Leadership

Late-Spring Selling Softens: Speed-Bump Or Inflection Point?

The depth, geographic pervasiveness, and readiness among "haves" to become new-home buyers have created a Goldilocks era for homebuilders in 2023 and, so far, through mid-2024.

Leadership

Late-Spring Selling Softens: Speed-Bump Or Inflection Point?

The depth, geographic pervasiveness, and readiness among "haves" to become new-home buyers have created a Goldilocks era for homebuilders in 2023 and, so far, through mid-2024.

May 20th, 2024
Late-Spring Selling Softens: Speed-Bump Or Inflection Point?
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How deep, widely dispersed, and motivated are America's "haves" households?

This question arises as worries grow over consumers' sustaining positive sway over both the economy and new-home demand.

A "split-screen" view of consumers adds to those worries, especially as consumer debt rises.

This is 'an economy of the haves and have-nots,' Michael Reid, an economist for RBC Capital Markets, told DealBook. 'The haves just have so much more spending power.'
What’s making “the haves” so flush: They tend to have little to no mortgage debt or car or student loans, and their stock-market-tied retirement accounts have accumulated healthy gains to finance vacations or nights out.
But the less-affluent are feeling the pinch. They’ve blown through their pandemic savings, and they’re racking up credit card and other loan debt. One area to watch: A surge in “buy now, pay later” programs may be masking America’s “phantom” consumer debt problem. – New York Times [gift link]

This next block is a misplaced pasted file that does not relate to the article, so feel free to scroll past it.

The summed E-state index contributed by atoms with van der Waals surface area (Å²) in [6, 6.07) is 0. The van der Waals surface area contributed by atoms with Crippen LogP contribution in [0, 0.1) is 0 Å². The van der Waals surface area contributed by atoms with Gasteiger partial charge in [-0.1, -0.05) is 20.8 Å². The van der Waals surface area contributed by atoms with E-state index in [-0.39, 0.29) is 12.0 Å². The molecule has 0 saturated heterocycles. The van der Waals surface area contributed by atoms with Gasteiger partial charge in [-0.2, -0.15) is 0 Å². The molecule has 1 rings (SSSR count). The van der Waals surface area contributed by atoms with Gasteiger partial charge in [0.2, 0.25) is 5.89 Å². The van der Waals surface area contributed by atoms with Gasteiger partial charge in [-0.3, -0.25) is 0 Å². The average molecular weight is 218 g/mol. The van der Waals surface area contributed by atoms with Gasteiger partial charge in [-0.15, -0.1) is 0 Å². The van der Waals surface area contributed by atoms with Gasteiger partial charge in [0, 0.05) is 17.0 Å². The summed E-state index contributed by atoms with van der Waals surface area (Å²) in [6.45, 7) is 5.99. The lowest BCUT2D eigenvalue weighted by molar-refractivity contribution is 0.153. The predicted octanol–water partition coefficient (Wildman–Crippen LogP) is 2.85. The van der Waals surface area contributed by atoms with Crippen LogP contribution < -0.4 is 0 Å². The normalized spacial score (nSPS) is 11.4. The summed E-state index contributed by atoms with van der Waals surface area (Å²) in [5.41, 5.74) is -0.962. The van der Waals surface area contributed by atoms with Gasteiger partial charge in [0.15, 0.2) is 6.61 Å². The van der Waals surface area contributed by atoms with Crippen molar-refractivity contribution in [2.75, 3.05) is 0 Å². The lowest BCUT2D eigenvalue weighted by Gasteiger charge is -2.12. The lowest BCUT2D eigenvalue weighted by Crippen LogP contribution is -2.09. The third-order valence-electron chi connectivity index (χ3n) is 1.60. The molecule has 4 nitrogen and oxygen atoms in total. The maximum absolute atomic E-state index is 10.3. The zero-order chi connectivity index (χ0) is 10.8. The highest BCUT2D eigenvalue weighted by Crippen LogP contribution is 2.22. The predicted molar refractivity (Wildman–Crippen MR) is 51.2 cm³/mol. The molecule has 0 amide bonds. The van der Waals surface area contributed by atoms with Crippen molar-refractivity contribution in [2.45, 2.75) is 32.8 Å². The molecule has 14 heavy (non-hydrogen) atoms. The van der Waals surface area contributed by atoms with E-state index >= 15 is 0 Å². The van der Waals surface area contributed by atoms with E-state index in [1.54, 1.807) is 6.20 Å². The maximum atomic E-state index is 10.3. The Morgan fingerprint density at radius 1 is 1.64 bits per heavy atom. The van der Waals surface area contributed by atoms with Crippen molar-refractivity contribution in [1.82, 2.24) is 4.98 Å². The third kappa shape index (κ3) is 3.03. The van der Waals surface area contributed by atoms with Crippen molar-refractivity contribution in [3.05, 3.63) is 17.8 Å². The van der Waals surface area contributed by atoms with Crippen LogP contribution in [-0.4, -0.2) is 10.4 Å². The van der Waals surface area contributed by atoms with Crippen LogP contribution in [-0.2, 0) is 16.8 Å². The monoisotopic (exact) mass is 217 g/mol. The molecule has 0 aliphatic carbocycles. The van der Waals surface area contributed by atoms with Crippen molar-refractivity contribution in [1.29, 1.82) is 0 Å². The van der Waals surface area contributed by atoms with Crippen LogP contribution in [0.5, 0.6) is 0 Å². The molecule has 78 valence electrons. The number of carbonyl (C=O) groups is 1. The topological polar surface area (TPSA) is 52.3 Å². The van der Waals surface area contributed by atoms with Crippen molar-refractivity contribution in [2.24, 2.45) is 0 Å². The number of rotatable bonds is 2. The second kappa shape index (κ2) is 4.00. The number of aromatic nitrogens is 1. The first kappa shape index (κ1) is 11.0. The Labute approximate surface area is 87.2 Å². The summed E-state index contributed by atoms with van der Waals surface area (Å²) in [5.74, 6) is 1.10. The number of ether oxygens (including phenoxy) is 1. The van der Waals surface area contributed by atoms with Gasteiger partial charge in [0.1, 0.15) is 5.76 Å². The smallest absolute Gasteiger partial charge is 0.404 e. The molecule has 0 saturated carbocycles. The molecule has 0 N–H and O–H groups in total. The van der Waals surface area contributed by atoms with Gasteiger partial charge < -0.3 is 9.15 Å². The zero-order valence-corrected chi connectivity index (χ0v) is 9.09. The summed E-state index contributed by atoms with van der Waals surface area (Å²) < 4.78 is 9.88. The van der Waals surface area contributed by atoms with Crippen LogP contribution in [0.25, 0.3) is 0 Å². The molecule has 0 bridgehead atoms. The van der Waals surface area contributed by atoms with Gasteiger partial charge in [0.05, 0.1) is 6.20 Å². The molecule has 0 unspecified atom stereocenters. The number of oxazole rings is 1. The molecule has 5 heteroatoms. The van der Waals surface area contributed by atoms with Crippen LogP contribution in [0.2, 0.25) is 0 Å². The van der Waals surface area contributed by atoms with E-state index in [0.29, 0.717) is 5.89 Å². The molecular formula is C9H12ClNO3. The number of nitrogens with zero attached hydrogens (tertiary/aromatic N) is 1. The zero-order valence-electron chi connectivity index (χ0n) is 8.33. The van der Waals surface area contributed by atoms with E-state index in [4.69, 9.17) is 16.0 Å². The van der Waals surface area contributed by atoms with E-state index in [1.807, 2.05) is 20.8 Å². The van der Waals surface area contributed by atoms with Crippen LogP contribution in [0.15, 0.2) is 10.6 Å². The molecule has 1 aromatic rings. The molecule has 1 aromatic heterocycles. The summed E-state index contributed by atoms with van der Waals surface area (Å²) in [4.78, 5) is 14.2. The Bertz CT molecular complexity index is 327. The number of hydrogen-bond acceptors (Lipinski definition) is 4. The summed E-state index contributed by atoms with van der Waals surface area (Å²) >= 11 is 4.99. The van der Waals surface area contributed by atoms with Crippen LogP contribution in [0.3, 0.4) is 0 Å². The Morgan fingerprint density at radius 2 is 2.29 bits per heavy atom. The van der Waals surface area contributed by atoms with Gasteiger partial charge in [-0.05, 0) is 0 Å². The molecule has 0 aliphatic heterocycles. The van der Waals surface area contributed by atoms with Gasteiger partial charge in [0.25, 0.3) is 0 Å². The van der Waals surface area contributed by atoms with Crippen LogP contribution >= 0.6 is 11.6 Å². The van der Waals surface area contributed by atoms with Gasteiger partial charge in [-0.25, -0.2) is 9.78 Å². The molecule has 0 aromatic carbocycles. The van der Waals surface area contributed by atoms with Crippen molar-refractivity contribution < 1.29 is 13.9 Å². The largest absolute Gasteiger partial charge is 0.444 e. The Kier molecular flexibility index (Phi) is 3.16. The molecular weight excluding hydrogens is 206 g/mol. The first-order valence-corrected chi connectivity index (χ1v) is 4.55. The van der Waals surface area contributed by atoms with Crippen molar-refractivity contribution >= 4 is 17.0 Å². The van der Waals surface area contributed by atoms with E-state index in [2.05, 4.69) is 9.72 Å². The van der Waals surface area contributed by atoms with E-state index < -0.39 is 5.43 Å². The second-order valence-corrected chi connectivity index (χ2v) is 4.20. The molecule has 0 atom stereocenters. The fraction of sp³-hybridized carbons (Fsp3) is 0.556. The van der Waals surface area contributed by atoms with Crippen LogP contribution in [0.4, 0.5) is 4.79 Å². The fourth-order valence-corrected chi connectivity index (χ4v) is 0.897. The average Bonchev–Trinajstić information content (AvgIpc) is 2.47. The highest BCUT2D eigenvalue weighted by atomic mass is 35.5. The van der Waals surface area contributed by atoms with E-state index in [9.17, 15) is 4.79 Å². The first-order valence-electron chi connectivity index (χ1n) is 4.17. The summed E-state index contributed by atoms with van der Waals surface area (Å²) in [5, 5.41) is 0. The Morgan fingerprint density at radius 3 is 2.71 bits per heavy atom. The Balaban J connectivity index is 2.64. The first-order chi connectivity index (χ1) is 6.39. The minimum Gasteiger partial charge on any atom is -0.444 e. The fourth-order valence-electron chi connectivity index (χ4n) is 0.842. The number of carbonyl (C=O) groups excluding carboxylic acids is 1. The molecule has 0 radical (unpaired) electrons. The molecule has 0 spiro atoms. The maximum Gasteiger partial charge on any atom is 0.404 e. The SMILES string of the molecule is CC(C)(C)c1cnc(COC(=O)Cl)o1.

The depth, geographic pervasiveness, and readiness among "haves" to become new-home buyers have created a Goldilocks era for homebuilders in 2023 and, so far, through mid-2024.

The have-nots haven't yet dented a widespread view of demand that will continue to eclipse new-home supply and weigh on pricing.

A new Redfin analysis notes:

One-third (33.4%) of single-family homes for sale in the U.S. in the first quarter were newly built, essentially unchanged from a year earlier but down from a record-high 34.5% two years earlier. The portion of housing supply that’s newly built is still roughly double pre-pandemic levels.

Fever chart showing new-home market share of homes listed for sale, from 2000 to 2024
Source: Redfin